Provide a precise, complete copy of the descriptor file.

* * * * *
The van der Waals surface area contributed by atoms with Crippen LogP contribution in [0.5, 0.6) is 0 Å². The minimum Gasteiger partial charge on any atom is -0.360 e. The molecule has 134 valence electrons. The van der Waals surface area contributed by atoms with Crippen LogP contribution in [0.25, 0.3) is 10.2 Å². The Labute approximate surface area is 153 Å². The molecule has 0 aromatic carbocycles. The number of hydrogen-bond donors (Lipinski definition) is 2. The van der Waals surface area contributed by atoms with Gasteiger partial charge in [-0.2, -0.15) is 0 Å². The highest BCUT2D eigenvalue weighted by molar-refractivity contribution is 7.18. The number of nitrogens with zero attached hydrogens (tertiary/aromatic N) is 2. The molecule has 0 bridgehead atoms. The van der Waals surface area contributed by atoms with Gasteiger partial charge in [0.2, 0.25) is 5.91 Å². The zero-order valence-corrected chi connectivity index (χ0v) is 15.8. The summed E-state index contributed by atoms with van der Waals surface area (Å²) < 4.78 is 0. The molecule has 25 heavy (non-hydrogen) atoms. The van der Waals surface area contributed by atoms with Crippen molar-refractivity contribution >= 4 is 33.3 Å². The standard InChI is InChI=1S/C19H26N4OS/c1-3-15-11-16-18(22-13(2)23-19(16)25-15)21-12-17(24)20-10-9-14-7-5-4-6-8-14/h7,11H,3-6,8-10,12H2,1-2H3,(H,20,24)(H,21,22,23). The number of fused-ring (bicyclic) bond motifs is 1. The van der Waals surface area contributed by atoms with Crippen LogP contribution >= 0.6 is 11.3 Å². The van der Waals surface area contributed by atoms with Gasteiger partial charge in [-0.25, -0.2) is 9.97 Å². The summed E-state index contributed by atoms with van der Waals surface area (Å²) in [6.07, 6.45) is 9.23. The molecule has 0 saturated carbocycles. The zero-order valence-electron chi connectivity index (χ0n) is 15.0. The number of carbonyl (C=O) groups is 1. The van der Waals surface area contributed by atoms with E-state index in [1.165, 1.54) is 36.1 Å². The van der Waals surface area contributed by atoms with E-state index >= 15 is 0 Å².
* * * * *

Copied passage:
The van der Waals surface area contributed by atoms with Crippen LogP contribution in [0.5, 0.6) is 0 Å². The minimum Gasteiger partial charge on any atom is -0.360 e. The molecule has 134 valence electrons. The van der Waals surface area contributed by atoms with Crippen LogP contribution in [0.25, 0.3) is 10.2 Å². The Labute approximate surface area is 153 Å². The molecule has 0 aromatic carbocycles. The number of hydrogen-bond donors (Lipinski definition) is 2. The van der Waals surface area contributed by atoms with Gasteiger partial charge in [-0.2, -0.15) is 0 Å². The highest BCUT2D eigenvalue weighted by molar-refractivity contribution is 7.18. The number of nitrogens with zero attached hydrogens (tertiary/aromatic N) is 2. The molecule has 0 bridgehead atoms. The van der Waals surface area contributed by atoms with Gasteiger partial charge in [0.2, 0.25) is 5.91 Å². The zero-order valence-corrected chi connectivity index (χ0v) is 15.8. The summed E-state index contributed by atoms with van der Waals surface area (Å²) < 4.78 is 0. The molecule has 25 heavy (non-hydrogen) atoms. The van der Waals surface area contributed by atoms with Crippen molar-refractivity contribution >= 4 is 33.3 Å². The standard InChI is InChI=1S/C19H26N4OS/c1-3-15-11-16-18(22-13(2)23-19(16)25-15)21-12-17(24)20-10-9-14-7-5-4-6-8-14/h7,11H,3-6,8-10,12H2,1-2H3,(H,20,24)(H,21,22,23). The number of fused-ring (bicyclic) bond motifs is 1. The van der Waals surface area contributed by atoms with Crippen LogP contribution >= 0.6 is 11.3 Å². The van der Waals surface area contributed by atoms with Gasteiger partial charge in [-0.25, -0.2) is 9.97 Å². The summed E-state index contributed by atoms with van der Waals surface area (Å²) in [6.07, 6.45) is 9.23. The molecule has 0 saturated carbocycles. The zero-order valence-electron chi connectivity index (χ0n) is 15.0. The number of carbonyl (C=O) groups is 1. The van der Waals surface area contributed by atoms with E-state index in [1.165, 1.54) is 36.1 Å². The van der Waals surface area contributed by atoms with E-state index >= 15 is 0 Å².